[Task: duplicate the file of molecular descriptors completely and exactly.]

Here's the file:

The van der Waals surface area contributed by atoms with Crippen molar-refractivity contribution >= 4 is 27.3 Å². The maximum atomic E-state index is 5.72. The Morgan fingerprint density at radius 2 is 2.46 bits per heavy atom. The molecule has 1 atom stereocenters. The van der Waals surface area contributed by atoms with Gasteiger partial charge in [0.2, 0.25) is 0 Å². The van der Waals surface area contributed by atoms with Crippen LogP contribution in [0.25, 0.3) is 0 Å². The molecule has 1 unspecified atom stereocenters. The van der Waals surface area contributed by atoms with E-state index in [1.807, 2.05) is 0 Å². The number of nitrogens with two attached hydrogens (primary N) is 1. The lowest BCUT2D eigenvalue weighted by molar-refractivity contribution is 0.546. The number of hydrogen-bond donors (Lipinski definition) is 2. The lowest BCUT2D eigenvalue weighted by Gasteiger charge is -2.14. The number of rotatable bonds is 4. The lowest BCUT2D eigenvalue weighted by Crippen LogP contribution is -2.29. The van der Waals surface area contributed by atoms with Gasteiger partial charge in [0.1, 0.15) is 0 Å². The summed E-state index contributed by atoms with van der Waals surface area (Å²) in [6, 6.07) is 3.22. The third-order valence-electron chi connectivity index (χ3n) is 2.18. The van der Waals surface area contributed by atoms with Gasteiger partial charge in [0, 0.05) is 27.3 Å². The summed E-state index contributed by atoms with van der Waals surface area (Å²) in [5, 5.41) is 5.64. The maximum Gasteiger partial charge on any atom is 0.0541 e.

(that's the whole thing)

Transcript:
The van der Waals surface area contributed by atoms with Crippen molar-refractivity contribution >= 4 is 27.3 Å². The maximum atomic E-state index is 5.72. The Morgan fingerprint density at radius 2 is 2.46 bits per heavy atom. The molecule has 1 atom stereocenters. The van der Waals surface area contributed by atoms with Gasteiger partial charge in [0.2, 0.25) is 0 Å². The van der Waals surface area contributed by atoms with Crippen LogP contribution in [0.25, 0.3) is 0 Å². The molecule has 1 unspecified atom stereocenters. The van der Waals surface area contributed by atoms with E-state index in [1.807, 2.05) is 0 Å². The number of nitrogens with two attached hydrogens (primary N) is 1. The lowest BCUT2D eigenvalue weighted by molar-refractivity contribution is 0.546. The number of hydrogen-bond donors (Lipinski definition) is 2. The lowest BCUT2D eigenvalue weighted by Gasteiger charge is -2.14. The number of rotatable bonds is 4. The lowest BCUT2D eigenvalue weighted by Crippen LogP contribution is -2.29. The van der Waals surface area contributed by atoms with Gasteiger partial charge in [0.1, 0.15) is 0 Å². The summed E-state index contributed by atoms with van der Waals surface area (Å²) in [6, 6.07) is 3.22. The third-order valence-electron chi connectivity index (χ3n) is 2.18. The van der Waals surface area contributed by atoms with Gasteiger partial charge in [0, 0.05) is 27.3 Å². The summed E-state index contributed by atoms with van der Waals surface area (Å²) in [5, 5.41) is 5.64. The maximum Gasteiger partial charge on any atom is 0.0541 e.